CCIM and RERC caution that many characteristics of a trifurcated market will remain in 2011, as the division continues between the top-performing properties, distressed assets, and those properties in the middle.
“Properties are moving,” said Simpson. “What is disappointing is that aggregate prices for smaller size properties are still declining on a size-weighted basis, particularly in smaller markets. Some of this is due to distressed property sales bringing down the average prices. But it also means that demand is just not there yet for many properties—or at least not enough demand to drive up prices.”
The apartment sector reflects where investors are putting their dollars. Total volume increased approximately 30 percent in fourth quarter 2010 on a 12-month trailing basis and approximately 50 percent on a quarter-to-quarter basis.
Total volume for the office sector increased by more than 40 percent from the previous quarter on a 12-month trailing basis, the most of any property type. The increase in volume and price occurred for property transactions of $5 million and above, indicating that the improvement is concentrated primarily for larger office properties in the major markets.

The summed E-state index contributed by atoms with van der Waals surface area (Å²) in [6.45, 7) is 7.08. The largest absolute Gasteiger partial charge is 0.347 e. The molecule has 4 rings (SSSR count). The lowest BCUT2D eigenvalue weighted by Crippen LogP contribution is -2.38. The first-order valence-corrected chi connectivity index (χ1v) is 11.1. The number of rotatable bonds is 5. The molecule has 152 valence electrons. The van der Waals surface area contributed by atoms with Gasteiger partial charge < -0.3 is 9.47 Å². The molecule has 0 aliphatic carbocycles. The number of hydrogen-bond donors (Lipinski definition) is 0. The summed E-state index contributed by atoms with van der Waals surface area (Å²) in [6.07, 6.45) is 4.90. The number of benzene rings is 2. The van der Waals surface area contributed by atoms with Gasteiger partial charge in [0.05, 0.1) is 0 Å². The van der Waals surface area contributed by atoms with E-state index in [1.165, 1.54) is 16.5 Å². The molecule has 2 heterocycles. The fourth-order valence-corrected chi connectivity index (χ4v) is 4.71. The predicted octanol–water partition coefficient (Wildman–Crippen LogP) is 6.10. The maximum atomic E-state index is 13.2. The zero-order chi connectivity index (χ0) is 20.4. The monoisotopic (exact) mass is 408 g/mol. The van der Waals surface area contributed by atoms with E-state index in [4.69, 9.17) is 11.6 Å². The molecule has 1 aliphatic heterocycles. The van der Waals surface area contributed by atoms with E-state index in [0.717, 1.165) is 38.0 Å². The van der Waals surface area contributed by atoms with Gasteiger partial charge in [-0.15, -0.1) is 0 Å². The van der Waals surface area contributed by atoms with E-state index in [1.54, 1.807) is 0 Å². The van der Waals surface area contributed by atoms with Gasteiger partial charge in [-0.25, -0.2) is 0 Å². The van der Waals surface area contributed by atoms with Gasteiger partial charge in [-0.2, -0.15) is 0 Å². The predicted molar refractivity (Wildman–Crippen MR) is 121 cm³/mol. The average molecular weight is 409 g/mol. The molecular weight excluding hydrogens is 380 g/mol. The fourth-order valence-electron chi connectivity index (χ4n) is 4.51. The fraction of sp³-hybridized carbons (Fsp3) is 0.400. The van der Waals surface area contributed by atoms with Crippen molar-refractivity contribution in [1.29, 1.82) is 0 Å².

“Although investors are gazing out into the risk horizon in the stock market, they are still looking for safety for certain allocations of their investment dollars,” said Ken Riggs, CCIM, president and CEO of RERC and the CCIM Institute’s chief real estate economist. “And commercial real estate—particularly the apartment sector—is generally safer than stocks.
“CCIM members are more optimistic on return versus risk and value versus price. And although volume is up, particularly for larger properties, it’s disappointing that the aggregate price for smaller-size properties is not increasing significantly, particularly in small-town America.”